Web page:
Do Abiotic Differences Explain Contrasting Graminoid Functional Traits in Sagebrush Steppe, USA and Patagonian Steppe, Argentina
Journal of Arid Environments
Previous work in climatically similar sagebrush steppe, USA and Patagonian steppe, Argentina suggested that a more intense evolutionary history of grazing in Patagonia selected for graminoids of lower forage quality, resulting in a plant community more resistant to livestock grazing. Here we consider whether subtle abiotic differences might create greater water or nutrient limitation in Patagonian steppe, which would offer an alternative explanation for the observed contrasts in graminoid functional traits. Simulations of soil water dynamics showed that observed differences in temperatures and wind speeds canceled out, but differences in soil texture were important. The sandier soils typical of Patagonian steppe reduced the ratio of evaporation to transpiration, and may have contributed to a longer growing season in Patagonia, as measured by a satellite index of vegetation activity. Thus, we did not find strong evidence for greater water limitation than in sagebrush steppe, although the larger arid zone within Patagonia might still favor the evolution of xerophytic traits. On the other hand, sandy soils accumulate less total nitrogen than the loamier soils common in sagebrush steppe. Older, more weathered soils are also more regionally common in Patagonia. Nitrogen limitation created by coarse textured, weathered soils offers an alternative working hypothesis to explain the evolution of lower forage quality in Patagonian steppe graminoids.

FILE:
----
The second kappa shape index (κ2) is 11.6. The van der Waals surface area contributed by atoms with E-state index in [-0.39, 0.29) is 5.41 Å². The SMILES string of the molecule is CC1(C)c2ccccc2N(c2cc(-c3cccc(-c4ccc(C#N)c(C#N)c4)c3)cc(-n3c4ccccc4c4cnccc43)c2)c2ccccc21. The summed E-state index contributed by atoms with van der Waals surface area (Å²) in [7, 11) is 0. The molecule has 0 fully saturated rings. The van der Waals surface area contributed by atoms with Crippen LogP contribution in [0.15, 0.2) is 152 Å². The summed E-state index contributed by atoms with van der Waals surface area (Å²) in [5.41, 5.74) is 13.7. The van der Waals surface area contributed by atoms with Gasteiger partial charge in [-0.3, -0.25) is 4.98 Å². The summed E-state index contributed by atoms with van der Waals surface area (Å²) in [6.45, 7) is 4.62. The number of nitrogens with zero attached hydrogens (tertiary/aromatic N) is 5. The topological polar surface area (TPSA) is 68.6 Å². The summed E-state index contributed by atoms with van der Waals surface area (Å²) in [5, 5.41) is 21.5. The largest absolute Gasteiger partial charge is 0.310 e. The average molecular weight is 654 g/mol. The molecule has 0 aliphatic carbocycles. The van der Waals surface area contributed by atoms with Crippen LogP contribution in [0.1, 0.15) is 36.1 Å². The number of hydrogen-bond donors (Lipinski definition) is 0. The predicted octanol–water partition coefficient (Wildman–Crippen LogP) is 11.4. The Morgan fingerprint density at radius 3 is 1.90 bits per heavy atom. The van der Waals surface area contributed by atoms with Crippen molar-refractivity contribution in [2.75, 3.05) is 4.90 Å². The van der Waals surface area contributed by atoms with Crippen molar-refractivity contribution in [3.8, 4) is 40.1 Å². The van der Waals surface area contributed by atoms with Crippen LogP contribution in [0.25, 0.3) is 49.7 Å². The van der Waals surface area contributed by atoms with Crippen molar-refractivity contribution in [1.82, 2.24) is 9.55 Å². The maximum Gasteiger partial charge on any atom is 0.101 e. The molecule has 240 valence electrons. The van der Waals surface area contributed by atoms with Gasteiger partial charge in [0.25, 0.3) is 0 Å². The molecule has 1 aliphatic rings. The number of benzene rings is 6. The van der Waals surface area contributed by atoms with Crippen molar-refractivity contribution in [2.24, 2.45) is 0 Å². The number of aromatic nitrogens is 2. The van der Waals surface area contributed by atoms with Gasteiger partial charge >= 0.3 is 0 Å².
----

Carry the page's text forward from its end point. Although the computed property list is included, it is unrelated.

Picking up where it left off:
Adler, P., Garbulsky, M., Paruelo, J., & Lauenroth, W. (2006). Do abiotic differences explain contrasting graminoid functional traits in sagebrush steppe, USA and Patagonian steppe, Argentina. Journal of Arid Environments, 65(1), 62-82.